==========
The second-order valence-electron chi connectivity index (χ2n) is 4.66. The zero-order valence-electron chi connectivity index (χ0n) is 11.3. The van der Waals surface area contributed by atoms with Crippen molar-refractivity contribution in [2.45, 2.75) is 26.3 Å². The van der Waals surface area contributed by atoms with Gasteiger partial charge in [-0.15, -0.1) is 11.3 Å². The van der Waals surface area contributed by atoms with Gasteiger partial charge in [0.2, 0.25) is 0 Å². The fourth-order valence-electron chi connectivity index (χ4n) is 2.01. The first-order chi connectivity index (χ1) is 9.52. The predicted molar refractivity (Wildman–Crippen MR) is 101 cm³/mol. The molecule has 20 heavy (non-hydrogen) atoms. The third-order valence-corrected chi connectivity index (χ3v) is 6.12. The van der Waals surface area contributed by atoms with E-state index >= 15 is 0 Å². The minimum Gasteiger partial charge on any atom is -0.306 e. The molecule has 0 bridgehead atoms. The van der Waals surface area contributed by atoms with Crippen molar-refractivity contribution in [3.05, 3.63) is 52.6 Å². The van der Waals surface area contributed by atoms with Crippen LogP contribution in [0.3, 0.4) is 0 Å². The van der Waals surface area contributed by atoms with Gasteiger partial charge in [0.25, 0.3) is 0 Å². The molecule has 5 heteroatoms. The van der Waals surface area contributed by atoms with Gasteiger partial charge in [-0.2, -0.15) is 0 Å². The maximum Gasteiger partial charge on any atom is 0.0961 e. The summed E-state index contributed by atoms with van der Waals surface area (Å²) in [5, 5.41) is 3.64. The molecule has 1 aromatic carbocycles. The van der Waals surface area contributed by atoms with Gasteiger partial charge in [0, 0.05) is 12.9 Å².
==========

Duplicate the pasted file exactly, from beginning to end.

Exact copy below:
The second-order valence-electron chi connectivity index (χ2n) is 4.66. The zero-order valence-electron chi connectivity index (χ0n) is 11.3. The van der Waals surface area contributed by atoms with Crippen molar-refractivity contribution in [2.45, 2.75) is 26.3 Å². The van der Waals surface area contributed by atoms with Gasteiger partial charge in [-0.15, -0.1) is 11.3 Å². The van der Waals surface area contributed by atoms with Gasteiger partial charge in [0.2, 0.25) is 0 Å². The fourth-order valence-electron chi connectivity index (χ4n) is 2.01. The first-order chi connectivity index (χ1) is 9.52. The predicted molar refractivity (Wildman–Crippen MR) is 101 cm³/mol. The molecule has 20 heavy (non-hydrogen) atoms. The third-order valence-corrected chi connectivity index (χ3v) is 6.12. The van der Waals surface area contributed by atoms with E-state index >= 15 is 0 Å². The minimum Gasteiger partial charge on any atom is -0.306 e. The molecule has 0 bridgehead atoms. The van der Waals surface area contributed by atoms with Crippen molar-refractivity contribution in [3.05, 3.63) is 52.6 Å². The van der Waals surface area contributed by atoms with Crippen LogP contribution in [0.3, 0.4) is 0 Å². The van der Waals surface area contributed by atoms with Gasteiger partial charge in [0.25, 0.3) is 0 Å². The molecule has 5 heteroatoms. The van der Waals surface area contributed by atoms with Gasteiger partial charge in [-0.2, -0.15) is 0 Å². The maximum Gasteiger partial charge on any atom is 0.0961 e. The summed E-state index contributed by atoms with van der Waals surface area (Å²) in [5, 5.41) is 3.64. The molecule has 1 aromatic carbocycles. The van der Waals surface area contributed by atoms with Gasteiger partial charge in [0, 0.05) is 12.9 Å².